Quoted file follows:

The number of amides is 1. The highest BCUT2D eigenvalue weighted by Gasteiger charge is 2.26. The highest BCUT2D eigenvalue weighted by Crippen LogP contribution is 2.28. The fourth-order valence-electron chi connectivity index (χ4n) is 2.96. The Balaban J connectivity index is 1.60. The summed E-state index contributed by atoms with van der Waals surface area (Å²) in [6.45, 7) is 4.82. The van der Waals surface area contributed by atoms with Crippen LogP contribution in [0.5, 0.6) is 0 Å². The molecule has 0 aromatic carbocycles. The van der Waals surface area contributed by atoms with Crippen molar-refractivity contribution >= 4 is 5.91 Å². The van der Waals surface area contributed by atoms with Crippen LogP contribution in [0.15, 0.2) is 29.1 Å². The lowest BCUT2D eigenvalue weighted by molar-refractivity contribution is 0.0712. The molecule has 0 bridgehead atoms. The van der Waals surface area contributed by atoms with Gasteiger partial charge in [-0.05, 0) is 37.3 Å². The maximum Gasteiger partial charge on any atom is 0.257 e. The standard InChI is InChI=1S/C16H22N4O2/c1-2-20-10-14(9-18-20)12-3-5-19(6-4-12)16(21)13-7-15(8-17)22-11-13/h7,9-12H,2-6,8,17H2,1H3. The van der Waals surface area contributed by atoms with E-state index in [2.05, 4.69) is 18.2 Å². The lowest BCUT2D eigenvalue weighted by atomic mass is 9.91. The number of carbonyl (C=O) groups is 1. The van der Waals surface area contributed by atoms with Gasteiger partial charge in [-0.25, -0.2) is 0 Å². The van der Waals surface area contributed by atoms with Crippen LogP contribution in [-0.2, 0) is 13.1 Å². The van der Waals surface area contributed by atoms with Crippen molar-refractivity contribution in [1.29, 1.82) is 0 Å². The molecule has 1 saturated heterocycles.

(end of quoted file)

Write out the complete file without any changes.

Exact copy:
The number of amides is 1. The highest BCUT2D eigenvalue weighted by Gasteiger charge is 2.26. The highest BCUT2D eigenvalue weighted by Crippen LogP contribution is 2.28. The fourth-order valence-electron chi connectivity index (χ4n) is 2.96. The Balaban J connectivity index is 1.60. The summed E-state index contributed by atoms with van der Waals surface area (Å²) in [6.45, 7) is 4.82. The van der Waals surface area contributed by atoms with Crippen LogP contribution in [0.5, 0.6) is 0 Å². The molecule has 0 aromatic carbocycles. The van der Waals surface area contributed by atoms with Crippen molar-refractivity contribution >= 4 is 5.91 Å². The van der Waals surface area contributed by atoms with Crippen LogP contribution in [0.15, 0.2) is 29.1 Å². The lowest BCUT2D eigenvalue weighted by molar-refractivity contribution is 0.0712. The molecule has 0 bridgehead atoms. The van der Waals surface area contributed by atoms with Gasteiger partial charge in [-0.05, 0) is 37.3 Å². The maximum Gasteiger partial charge on any atom is 0.257 e. The standard InChI is InChI=1S/C16H22N4O2/c1-2-20-10-14(9-18-20)12-3-5-19(6-4-12)16(21)13-7-15(8-17)22-11-13/h7,9-12H,2-6,8,17H2,1H3. The van der Waals surface area contributed by atoms with E-state index in [2.05, 4.69) is 18.2 Å². The lowest BCUT2D eigenvalue weighted by atomic mass is 9.91. The number of carbonyl (C=O) groups is 1. The van der Waals surface area contributed by atoms with Gasteiger partial charge in [-0.25, -0.2) is 0 Å². The van der Waals surface area contributed by atoms with Crippen LogP contribution in [-0.2, 0) is 13.1 Å². The van der Waals surface area contributed by atoms with Crippen molar-refractivity contribution in [1.29, 1.82) is 0 Å². The molecule has 1 saturated heterocycles.